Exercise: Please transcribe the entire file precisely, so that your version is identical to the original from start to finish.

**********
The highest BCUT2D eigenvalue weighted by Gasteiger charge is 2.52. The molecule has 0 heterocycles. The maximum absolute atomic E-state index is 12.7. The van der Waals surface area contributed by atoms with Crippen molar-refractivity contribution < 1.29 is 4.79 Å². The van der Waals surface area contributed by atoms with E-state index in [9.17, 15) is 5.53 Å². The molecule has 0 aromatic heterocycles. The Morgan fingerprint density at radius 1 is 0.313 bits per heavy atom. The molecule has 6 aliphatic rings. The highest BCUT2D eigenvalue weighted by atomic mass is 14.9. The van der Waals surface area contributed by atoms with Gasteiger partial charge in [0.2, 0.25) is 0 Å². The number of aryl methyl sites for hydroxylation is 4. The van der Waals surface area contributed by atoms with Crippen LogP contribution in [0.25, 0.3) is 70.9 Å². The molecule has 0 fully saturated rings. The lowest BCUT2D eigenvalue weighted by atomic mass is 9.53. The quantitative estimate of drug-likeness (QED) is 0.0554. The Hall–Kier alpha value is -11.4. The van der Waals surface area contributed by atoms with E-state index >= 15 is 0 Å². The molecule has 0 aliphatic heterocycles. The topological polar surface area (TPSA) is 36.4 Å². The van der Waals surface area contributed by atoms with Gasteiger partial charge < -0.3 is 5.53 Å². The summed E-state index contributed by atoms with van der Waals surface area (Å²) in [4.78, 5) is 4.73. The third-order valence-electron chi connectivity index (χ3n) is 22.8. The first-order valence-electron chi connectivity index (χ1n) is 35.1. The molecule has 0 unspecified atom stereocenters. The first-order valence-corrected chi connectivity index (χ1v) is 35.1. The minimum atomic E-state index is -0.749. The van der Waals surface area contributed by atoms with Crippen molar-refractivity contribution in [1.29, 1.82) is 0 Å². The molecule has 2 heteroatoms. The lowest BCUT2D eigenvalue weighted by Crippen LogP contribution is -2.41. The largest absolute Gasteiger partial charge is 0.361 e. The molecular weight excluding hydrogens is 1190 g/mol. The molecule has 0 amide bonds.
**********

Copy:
The highest BCUT2D eigenvalue weighted by Gasteiger charge is 2.52. The molecule has 0 heterocycles. The maximum absolute atomic E-state index is 12.7. The van der Waals surface area contributed by atoms with Crippen molar-refractivity contribution < 1.29 is 4.79 Å². The van der Waals surface area contributed by atoms with E-state index in [9.17, 15) is 5.53 Å². The molecule has 0 aromatic heterocycles. The Morgan fingerprint density at radius 1 is 0.313 bits per heavy atom. The molecule has 6 aliphatic rings. The highest BCUT2D eigenvalue weighted by atomic mass is 14.9. The van der Waals surface area contributed by atoms with Gasteiger partial charge in [0.2, 0.25) is 0 Å². The number of aryl methyl sites for hydroxylation is 4. The van der Waals surface area contributed by atoms with Crippen LogP contribution in [0.25, 0.3) is 70.9 Å². The molecule has 0 fully saturated rings. The lowest BCUT2D eigenvalue weighted by atomic mass is 9.53. The quantitative estimate of drug-likeness (QED) is 0.0554. The Hall–Kier alpha value is -11.4. The van der Waals surface area contributed by atoms with E-state index >= 15 is 0 Å². The molecule has 0 aliphatic heterocycles. The topological polar surface area (TPSA) is 36.4 Å². The van der Waals surface area contributed by atoms with Gasteiger partial charge < -0.3 is 5.53 Å². The summed E-state index contributed by atoms with van der Waals surface area (Å²) in [4.78, 5) is 4.73. The third-order valence-electron chi connectivity index (χ3n) is 22.8. The first-order valence-electron chi connectivity index (χ1n) is 35.1. The molecule has 0 unspecified atom stereocenters. The first-order valence-corrected chi connectivity index (χ1v) is 35.1. The minimum atomic E-state index is -0.749. The van der Waals surface area contributed by atoms with Crippen molar-refractivity contribution in [1.29, 1.82) is 0 Å². The molecule has 2 heteroatoms. The lowest BCUT2D eigenvalue weighted by Crippen LogP contribution is -2.41. The largest absolute Gasteiger partial charge is 0.361 e. The molecular weight excluding hydrogens is 1190 g/mol. The molecule has 0 amide bonds.